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Building a Better Password

Password Strength and Change is a Key to Block Spies

Almost every medium- to large-size company has strict guidelines for employees about computer passwords, including a requirement for everyone to change his or her password about every three months... or sooner. It probably seems like an annoyance, but there's a reason for it.

Here's how one actual organization responded to a complaint from an employee about creating new passwords:

"The main reason for regular password changes is to limit an account's exposure to misuse. Why every four months? Every time you type in your password it is at risk of compromise - by someone looking over your shoulder, through interception as it travels across the network, and so on. The more it's used the more opportunities there are for it to be disclosed inadvertently. Also, as noted below, certain types of 'brute force' attack - trying out every possible combination of characters to work out your password by trial and error - take time, especially for longer passwords. Regularly resetting passwords may prevent this kind of attack, or at least make it less attractive, given that the process will need to be repeated time and again. Resetting regularly also limits the damage that can be done without your knowledge, and helps to prevent continuing unauthorized use."

Most companies know that requiring people to change passwords too often (once a month, let's say) could be a hassle; because computer users today have so many passwords, it's easy to forget them. Having to change and remember one important password (a work password) just four times a year seems to be a reasonable request.

How about at home?

"That's the workplace," you say. "It's different at home." Not really. It's just as important for you to think about creating good passwords AND changing them routinely FOR YOUR OWN SAFETY!

In late 2013, hackers stole nearly 2 million user names and passwords for email accounts from Yahoo and Google, as well as for Facebook and Twitter accounts. In a review of the stolen accounts, researchers discovered that thousands of people used the very ordinary so-called passwords to access their accounts. They felt that only five percent of the stolen passwords were considered "excellent, " and only 17 percent were "good." The rest were just plain terrible—too easy for a skilled and focused hacker to uncover.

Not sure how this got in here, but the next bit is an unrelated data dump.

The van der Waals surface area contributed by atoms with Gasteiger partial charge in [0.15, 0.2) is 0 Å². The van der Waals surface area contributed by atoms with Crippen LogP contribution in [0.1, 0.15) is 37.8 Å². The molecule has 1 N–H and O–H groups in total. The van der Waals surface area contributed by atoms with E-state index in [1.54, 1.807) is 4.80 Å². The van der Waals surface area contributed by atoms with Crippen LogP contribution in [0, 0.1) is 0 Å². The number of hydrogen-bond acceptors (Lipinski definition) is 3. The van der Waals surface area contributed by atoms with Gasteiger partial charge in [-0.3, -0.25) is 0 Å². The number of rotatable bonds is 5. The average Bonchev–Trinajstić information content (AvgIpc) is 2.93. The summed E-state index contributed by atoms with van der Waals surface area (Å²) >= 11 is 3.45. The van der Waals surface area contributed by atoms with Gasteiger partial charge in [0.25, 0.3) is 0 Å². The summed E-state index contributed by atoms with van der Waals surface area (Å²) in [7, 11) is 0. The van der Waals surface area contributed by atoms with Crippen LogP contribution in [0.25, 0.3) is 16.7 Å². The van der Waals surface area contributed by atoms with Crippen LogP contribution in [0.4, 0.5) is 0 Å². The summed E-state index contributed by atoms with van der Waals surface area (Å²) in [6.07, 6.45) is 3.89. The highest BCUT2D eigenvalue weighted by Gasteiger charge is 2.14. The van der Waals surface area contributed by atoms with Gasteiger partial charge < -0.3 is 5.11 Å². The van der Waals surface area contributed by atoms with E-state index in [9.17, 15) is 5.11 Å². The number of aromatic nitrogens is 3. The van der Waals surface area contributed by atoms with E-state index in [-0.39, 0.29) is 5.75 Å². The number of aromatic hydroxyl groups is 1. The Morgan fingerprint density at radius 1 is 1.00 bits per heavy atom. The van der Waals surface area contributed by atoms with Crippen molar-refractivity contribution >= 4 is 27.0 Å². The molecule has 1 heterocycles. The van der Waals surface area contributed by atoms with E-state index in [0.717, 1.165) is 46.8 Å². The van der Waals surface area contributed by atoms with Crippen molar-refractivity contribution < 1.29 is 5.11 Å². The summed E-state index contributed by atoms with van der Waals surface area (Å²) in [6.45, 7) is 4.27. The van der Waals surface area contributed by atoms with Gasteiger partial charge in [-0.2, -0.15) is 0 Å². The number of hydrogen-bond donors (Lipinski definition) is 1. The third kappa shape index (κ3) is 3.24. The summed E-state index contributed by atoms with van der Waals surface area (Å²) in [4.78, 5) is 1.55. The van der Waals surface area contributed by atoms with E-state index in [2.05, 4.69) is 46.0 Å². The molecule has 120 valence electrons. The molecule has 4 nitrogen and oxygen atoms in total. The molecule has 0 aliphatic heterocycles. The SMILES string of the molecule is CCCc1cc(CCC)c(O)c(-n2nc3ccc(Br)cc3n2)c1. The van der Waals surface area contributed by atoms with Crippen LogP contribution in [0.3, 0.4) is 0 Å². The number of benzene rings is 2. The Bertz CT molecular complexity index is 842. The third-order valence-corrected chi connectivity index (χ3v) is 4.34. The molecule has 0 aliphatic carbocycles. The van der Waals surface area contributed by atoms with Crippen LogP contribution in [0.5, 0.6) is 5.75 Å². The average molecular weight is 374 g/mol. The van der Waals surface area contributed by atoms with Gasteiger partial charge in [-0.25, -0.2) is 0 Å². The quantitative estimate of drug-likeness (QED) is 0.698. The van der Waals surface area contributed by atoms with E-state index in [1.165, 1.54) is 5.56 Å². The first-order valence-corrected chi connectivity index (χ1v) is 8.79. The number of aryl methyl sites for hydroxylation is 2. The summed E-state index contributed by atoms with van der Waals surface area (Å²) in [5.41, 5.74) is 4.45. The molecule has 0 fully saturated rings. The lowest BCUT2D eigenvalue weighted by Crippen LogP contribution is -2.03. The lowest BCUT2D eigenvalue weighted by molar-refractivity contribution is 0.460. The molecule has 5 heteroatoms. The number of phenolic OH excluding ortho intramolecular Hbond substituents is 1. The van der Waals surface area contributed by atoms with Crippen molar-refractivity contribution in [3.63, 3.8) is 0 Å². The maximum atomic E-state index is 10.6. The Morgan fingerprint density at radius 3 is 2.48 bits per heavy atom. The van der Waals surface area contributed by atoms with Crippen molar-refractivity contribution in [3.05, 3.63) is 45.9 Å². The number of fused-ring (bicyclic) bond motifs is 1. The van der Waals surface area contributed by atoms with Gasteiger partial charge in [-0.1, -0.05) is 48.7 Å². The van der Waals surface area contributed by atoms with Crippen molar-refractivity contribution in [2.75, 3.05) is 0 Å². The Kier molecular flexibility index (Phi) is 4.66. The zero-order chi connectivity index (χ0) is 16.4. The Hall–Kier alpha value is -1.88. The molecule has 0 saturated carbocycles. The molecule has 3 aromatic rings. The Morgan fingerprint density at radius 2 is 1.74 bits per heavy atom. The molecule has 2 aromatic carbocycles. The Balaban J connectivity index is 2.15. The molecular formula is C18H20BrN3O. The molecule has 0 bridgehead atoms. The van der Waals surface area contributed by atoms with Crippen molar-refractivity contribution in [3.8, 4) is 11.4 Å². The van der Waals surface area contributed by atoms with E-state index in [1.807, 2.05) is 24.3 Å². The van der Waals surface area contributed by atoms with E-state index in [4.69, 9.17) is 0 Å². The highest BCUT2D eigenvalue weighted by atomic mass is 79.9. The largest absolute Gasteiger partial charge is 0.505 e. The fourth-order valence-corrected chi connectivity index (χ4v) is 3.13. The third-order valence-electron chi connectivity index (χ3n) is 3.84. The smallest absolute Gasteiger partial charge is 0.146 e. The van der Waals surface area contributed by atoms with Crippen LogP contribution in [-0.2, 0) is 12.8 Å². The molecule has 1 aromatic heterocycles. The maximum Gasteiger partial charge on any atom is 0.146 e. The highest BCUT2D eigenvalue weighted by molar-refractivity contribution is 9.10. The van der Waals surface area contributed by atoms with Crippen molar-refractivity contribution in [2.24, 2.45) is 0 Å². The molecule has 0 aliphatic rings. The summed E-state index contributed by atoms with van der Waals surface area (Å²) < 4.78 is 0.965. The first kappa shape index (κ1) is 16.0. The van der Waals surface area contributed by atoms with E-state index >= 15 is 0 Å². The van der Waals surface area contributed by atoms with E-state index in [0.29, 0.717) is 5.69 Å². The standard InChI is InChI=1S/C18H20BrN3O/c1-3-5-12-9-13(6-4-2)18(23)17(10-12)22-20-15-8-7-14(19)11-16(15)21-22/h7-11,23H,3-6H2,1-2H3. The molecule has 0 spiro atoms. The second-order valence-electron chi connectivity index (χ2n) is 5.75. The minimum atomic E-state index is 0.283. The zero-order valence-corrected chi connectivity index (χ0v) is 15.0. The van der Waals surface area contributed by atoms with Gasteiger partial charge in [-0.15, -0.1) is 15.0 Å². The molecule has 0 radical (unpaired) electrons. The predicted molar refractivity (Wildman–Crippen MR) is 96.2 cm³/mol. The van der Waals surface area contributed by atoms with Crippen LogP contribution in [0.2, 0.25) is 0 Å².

Remember this: if hackers got ahold of user names, they can try a number of ways to figure out passwords. If your password is too simplistic (like "password" or "abc123") or if you just used your first or last name, they could crack the code (and your account).

Read the following guidelines and incorporate the information here to build a better password.

Simple: Use better passwords

  1. Make passwords longer. The experts say a password should be at least eight characters long, but more characters is even better.
  2. Use more of the keyboard. Use combinations of letters and numbers; mix in upper and lower case letters, and add in symbols such as "!" or "@." Try to vary it as much as you can. "cool!PassWord9@9" is a pretty cool password, don't you think?
  3. Choose nonsense. Try to avoid picking words out of the dictionary and combining them, like "duckdog." Determined hackers can crack passwords by going through databases of known words. These programs know about such tricks as adding numbers and symbols, so you'll want to make sure the words you use aren't in the databases.
  4. Avoid the obvious. Don't use your name, company name or hometown, for instance. Avoid easy-to-find-out pets' and relatives' names, too. Stay away from cues that someone could research and look up, such as your birthday or ZIP code. (Not all hackers are total strangers.)
  5. One account, one password! Do not use one password (or simple variations) for different accounts. When hackers snag a password, they'll try it on other accounts linked to you. It's one thing if they mess up your Twitter account, but do you want them accessing your bank accounts?
  6. Change each password regularly. This article started with a good explanation of why it's important to change a password. Follow the advice for your important accounts. (Maybe the password to be a sports insider isn't as important as your Facebook account.) You decide, then act!

Bonus: Here's your formula for a tricky password. Make up a goofy sentence and pluck the first letters out of each word, then add some characters. How about... "ugly cousin Lou has 4! buck teeth @ last. Password? UcLh4!bt@l.

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